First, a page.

The Galactic Inquirer

Book Review: Andy Weir’s The Martian



Andrew Taylor “Andy” Weir is an American novelist born on June 16, 1972 in Davis, California, USA. He is best known for his science fiction novel, The Martian, which was written and self-published in 2011. Three years later, Crown Publishing purchased the rights and re-released it. This novel has won awards including the Audie Award for Science Fiction and the Goodreads Choice Awards Best Science Fiction. Before becoming an author, Weir had a successful career as a software engineer until his debut novel, The Martian, became a huge success and allowed him to live out his dream job of being a full-time writer. In 2015, his novel was even created into a major motion picture that many know and love today. Throughout his life, he has maintained a great interest in space, science, and all things science fiction. His favorite topics to learn and read about include relativistic physics, orbital mechanics, and the history of manned spaceflight.

Weir has written a few novels including fourteen short stories, his most popular short story being The Egg (2009), The Martian (2001), Artemis (2017), and most recently Cheshire Crossing (2019). The Egg is a short story about life, death, and the universe. In this reincarnation story, a man dies and is then told by God that he has been reincarnated many times before and will someday have been every single person ever, until he becomes a God himself. The Martian is Weir’s most popular novel about a man who was accidently left on Mars when his flight mates left abruptly to go back to Earth. Artemis is a futuristic novel about the first city on the Moon and a few of its citizens who get caught up in a conspiracy theory. Cheshire Crossing is a new graphic novel following the popular fiction characters Alice, Wendy, and Dorothy who team up to save Wonderland, Neverland, and Oz. Even though all of his novels and stories differ, Weir’s main focus is on science fiction and space.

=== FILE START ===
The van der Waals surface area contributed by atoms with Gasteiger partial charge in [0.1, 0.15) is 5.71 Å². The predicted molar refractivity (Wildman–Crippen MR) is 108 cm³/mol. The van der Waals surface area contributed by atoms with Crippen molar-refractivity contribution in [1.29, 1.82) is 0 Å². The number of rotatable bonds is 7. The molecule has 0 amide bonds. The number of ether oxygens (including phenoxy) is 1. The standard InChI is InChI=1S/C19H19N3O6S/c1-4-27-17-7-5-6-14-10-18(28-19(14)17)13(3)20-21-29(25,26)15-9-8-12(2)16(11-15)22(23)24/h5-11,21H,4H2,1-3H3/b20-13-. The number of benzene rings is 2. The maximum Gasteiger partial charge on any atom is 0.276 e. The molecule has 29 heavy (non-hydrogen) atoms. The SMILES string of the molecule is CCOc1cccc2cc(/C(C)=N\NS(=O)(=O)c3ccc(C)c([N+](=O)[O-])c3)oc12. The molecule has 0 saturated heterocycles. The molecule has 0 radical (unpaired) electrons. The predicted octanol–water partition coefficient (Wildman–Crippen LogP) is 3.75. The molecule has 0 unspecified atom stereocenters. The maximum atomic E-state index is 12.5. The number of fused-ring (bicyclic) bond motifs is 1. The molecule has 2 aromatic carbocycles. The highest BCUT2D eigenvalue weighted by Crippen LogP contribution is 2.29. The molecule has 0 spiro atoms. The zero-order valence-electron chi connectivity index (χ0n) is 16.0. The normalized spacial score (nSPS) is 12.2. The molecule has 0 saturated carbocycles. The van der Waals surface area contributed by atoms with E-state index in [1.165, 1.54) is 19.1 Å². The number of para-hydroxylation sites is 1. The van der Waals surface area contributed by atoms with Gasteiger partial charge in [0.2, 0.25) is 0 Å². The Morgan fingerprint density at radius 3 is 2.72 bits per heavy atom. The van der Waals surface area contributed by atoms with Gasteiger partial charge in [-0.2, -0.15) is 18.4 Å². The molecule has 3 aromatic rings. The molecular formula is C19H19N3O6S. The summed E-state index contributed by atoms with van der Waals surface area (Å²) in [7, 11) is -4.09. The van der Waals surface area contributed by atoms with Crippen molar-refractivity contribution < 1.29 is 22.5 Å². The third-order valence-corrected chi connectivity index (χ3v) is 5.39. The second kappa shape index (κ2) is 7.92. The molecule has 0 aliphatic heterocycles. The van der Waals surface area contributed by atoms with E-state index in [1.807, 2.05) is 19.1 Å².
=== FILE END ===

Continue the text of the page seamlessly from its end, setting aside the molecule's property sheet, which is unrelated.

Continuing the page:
The book’s topic and genre, science fiction, is very suitable for Weir. Growing up in a STEM-driven household, he was always learning about new theories and explorations within the science fiction realm. He had read many classic sci-fi novels written by Isaac Asimov and Arthur C. Clarke. His father was an accelerator physicist, and his mother an electrical engineer. At the young age of 15, he had his first job as a computer programmer at Sandia National Laboratories. Later in life, he attended UC San Diego’s computer science program, although he wasn’t able to graduate due to a lack of funds. Instead, he had several other jobs as a pc programmer for popular companies such as AOL, Blizzard, Palm, and Mobileletron.

The Martian is about Mark Watney, an astronaut who was accidentally stranded on the hot and dusty planet Mars without any ready means to get back home. It focuses on his life on Mars, his ways of surviving the hostile environment, and what he did to try and figure out a way to communicate to NASA back home. He tries to figure out a way to return to Earth or just to survive until a spaceship is able to return for him and take him back to Earth. First, he had to cobble together a system for communicating to NASA back on Earth that he was still alive! As the crew thought he died there due to a fierce storm, it took them a great deal of time to realize that he was, in fact, alive and waiting for them to rescue him. For Mark, it took a lot of effort, creativity, and knowledge to make his temporary stay on Mars work. Although he faced struggles like cultivating nutritional food, producing water for growing potatoes, surviving hard weather conditions, and using technology to create communication, he did not give up and used his strengths and engineering/botanical knowledge to survive. While Mark was struggling to make a temporary life for himself on Mars, NASA members and a team of international scientists back on Earth were doing everything they can to bring him home. While this was going on, his crew mates and close friends were hatching their own plan for a dangerous rescue mission to save him.